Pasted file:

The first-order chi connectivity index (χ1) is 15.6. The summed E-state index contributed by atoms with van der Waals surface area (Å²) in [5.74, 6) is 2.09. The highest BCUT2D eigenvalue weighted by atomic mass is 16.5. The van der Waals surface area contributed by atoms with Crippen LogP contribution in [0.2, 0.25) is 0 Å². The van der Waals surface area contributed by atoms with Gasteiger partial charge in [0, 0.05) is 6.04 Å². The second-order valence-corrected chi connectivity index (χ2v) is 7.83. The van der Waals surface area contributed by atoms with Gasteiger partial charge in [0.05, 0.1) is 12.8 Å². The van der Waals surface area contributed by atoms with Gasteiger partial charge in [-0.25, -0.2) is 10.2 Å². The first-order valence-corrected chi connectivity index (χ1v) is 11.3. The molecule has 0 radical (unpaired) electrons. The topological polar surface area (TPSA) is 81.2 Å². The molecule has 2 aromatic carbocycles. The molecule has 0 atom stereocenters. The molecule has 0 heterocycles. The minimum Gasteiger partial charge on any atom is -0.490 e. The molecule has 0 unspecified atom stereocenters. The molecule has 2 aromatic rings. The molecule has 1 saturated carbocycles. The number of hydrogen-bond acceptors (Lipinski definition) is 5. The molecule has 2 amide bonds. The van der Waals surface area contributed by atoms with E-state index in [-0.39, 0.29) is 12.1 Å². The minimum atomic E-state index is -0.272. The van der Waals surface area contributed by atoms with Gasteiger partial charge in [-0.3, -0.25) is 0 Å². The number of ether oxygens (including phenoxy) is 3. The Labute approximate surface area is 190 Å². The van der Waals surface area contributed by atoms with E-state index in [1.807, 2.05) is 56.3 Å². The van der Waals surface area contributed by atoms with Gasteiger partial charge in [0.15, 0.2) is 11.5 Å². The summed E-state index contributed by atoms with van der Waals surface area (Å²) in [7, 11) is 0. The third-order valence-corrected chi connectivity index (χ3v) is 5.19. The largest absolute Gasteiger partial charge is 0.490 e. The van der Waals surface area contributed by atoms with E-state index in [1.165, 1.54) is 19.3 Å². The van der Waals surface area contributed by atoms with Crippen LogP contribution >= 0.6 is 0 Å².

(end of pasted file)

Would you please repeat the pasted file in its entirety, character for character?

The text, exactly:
The first-order chi connectivity index (χ1) is 15.6. The summed E-state index contributed by atoms with van der Waals surface area (Å²) in [5.74, 6) is 2.09. The highest BCUT2D eigenvalue weighted by atomic mass is 16.5. The van der Waals surface area contributed by atoms with Crippen LogP contribution in [0.2, 0.25) is 0 Å². The van der Waals surface area contributed by atoms with Gasteiger partial charge in [0, 0.05) is 6.04 Å². The second-order valence-corrected chi connectivity index (χ2v) is 7.83. The van der Waals surface area contributed by atoms with Gasteiger partial charge in [0.05, 0.1) is 12.8 Å². The van der Waals surface area contributed by atoms with Gasteiger partial charge in [-0.25, -0.2) is 10.2 Å². The first-order valence-corrected chi connectivity index (χ1v) is 11.3. The molecule has 0 radical (unpaired) electrons. The topological polar surface area (TPSA) is 81.2 Å². The molecule has 2 aromatic carbocycles. The molecule has 0 atom stereocenters. The molecule has 0 heterocycles. The minimum Gasteiger partial charge on any atom is -0.490 e. The molecule has 0 unspecified atom stereocenters. The molecule has 2 aromatic rings. The molecule has 1 saturated carbocycles. The number of hydrogen-bond acceptors (Lipinski definition) is 5. The molecule has 2 amide bonds. The van der Waals surface area contributed by atoms with E-state index in [-0.39, 0.29) is 12.1 Å². The minimum atomic E-state index is -0.272. The van der Waals surface area contributed by atoms with Gasteiger partial charge in [-0.3, -0.25) is 0 Å². The number of ether oxygens (including phenoxy) is 3. The Labute approximate surface area is 190 Å². The van der Waals surface area contributed by atoms with E-state index in [1.807, 2.05) is 56.3 Å². The van der Waals surface area contributed by atoms with Gasteiger partial charge in [0.15, 0.2) is 11.5 Å². The summed E-state index contributed by atoms with van der Waals surface area (Å²) in [7, 11) is 0. The third-order valence-corrected chi connectivity index (χ3v) is 5.19. The largest absolute Gasteiger partial charge is 0.490 e. The van der Waals surface area contributed by atoms with E-state index in [1.165, 1.54) is 19.3 Å². The van der Waals surface area contributed by atoms with Crippen LogP contribution >= 0.6 is 0 Å².